Well, there are so many action films that fail because you don’t give a damn about the characters, and I think that’s why ‘Point Break’ did so well. Of all the films I’ve been involved with, people always come up to me with an excitement [imitating a stoner’s drawl]: ‘We love that film, we used to watch that every Friday night and then go out and party!’ Now these adrenaline numbskulls are running the studios in Hollywood and they’re in a position to green light our film. [Laughs] So that’s why it’s taken 17 years – all those pot-smoking adrenaline cowboys had to become in charge of our business.

You mentioned some of the characters will be Asian. Did that come about because of the partnership with RGM?
The idea was always to do this film in Asia. I love this culture and it just fits, because if you’re the character Patrick Swayze played in the original, where else would you go? Indonesia is the last frontier of surfing.

Wait, it’s not going to be Patrick Swayze, is it?
We’re in discussions with Patrick.

Really? You would bring him back?
Absolutely.

Is it supposed to be 17 years after the last one left off?
Yes. He would not be the main character; he would have a son-in-law who is now an Asian character. So Bodhi will play his age and hopefully it will be Patrick.

Does it worry you that the last Patrick Swayze movie sequel, the one to ‘Dirty Dancing’, didn’t do very well?
No, because as a young man I grew up loving mature men in action films: Lee Marvin, Burt Lancaster, Frank Sinatra as an older man. I loved these tough, wise macho men and I think it’s frankly time to re-create Patrick in a really sexy, virile manner.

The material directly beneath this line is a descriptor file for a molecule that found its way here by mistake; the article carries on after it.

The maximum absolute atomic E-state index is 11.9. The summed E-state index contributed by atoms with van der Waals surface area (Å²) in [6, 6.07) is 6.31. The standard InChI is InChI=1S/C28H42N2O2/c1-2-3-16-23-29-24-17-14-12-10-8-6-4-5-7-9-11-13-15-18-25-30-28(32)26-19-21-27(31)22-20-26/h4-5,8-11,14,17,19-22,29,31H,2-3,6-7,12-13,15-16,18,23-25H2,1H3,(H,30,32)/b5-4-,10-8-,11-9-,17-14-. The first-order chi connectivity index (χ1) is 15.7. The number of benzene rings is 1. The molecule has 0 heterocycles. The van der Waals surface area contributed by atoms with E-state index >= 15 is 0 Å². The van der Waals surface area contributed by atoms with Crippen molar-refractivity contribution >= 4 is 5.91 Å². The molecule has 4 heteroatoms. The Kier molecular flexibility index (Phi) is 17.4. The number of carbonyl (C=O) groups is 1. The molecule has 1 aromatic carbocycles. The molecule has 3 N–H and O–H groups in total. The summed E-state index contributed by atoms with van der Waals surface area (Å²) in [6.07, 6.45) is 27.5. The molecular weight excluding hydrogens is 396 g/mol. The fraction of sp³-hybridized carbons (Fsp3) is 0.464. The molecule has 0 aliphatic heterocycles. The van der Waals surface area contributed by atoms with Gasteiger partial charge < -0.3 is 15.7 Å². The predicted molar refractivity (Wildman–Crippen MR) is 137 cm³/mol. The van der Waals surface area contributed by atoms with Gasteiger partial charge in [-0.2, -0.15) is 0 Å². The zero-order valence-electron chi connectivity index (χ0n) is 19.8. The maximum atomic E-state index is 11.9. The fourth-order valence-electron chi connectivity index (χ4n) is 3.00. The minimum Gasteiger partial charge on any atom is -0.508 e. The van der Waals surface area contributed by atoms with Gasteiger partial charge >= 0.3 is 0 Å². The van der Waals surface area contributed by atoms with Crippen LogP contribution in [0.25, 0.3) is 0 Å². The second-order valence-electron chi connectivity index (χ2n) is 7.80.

Is that possibly because you’re aging as well?
Uncomfortable pause, then laughs] Well, that’s a whole other issue. But it stems from my childhood love of the older man as a character, and whether we get Patrick or not, it will be the Bodhi character from the 1991 film 17 years later as a man in his early 50s.

Any thoughts on the younger actors?
You’ll have to wait and see. We want to launch an actor who is hot but hasn’t gotten to this level yet.

Are you a surfer?
No, I was always a terrible surfer. I love the water, but I had terrible eyesight – I’m a writer, I had Coke-bottle eyes. I only got Lasik recently, so now that I can see the waves I’m actually taking surf lessons with my son.

Will you have cameos from big surfer names?
We’re going to open the film at a big pro surf meet in Hawaii, and there’ll be an incident that will get the main character kicked off the tour and he will think his next place in life is in law enforcement. But I’m not going to divulge exactly what happens. We have a definite criminal activity in mind for Singapore and South-East Asia that hasn’t been seen before on film.

It sounds kind of like the first one.
It’s going to be a very different story, but we’re going to be careful to keep what we think made the first one successful, which are basic themes of two characters who are the same but are on different sides of the law, and greed. So we’re going to keep those aspects but present a whole new film with a new criminal activity and new and bigger and badder stunts. I think that’s the key to our success.

You haven’t directed a feature film before, and yet you’re talking about huge stunts and scope…
Yeah, this is my debut, and it’s so exciting. I was waiting tables in Malibu, California, when I sold the original film in ’87, and ever since then I’ve been the quintessential Hollywood screenwriter living the life. Now it’s 20 years later and it’s a privilege and honour that my new friends are giving me this opportunity. But also, how appropriate that it’s the sequel to the film that gave me a career. ‘

'Point Break 2' is expected out in 2008.




Article Focus:

Point Break 2

Tagged:

Point Break 2 , Speed 2 , Point Break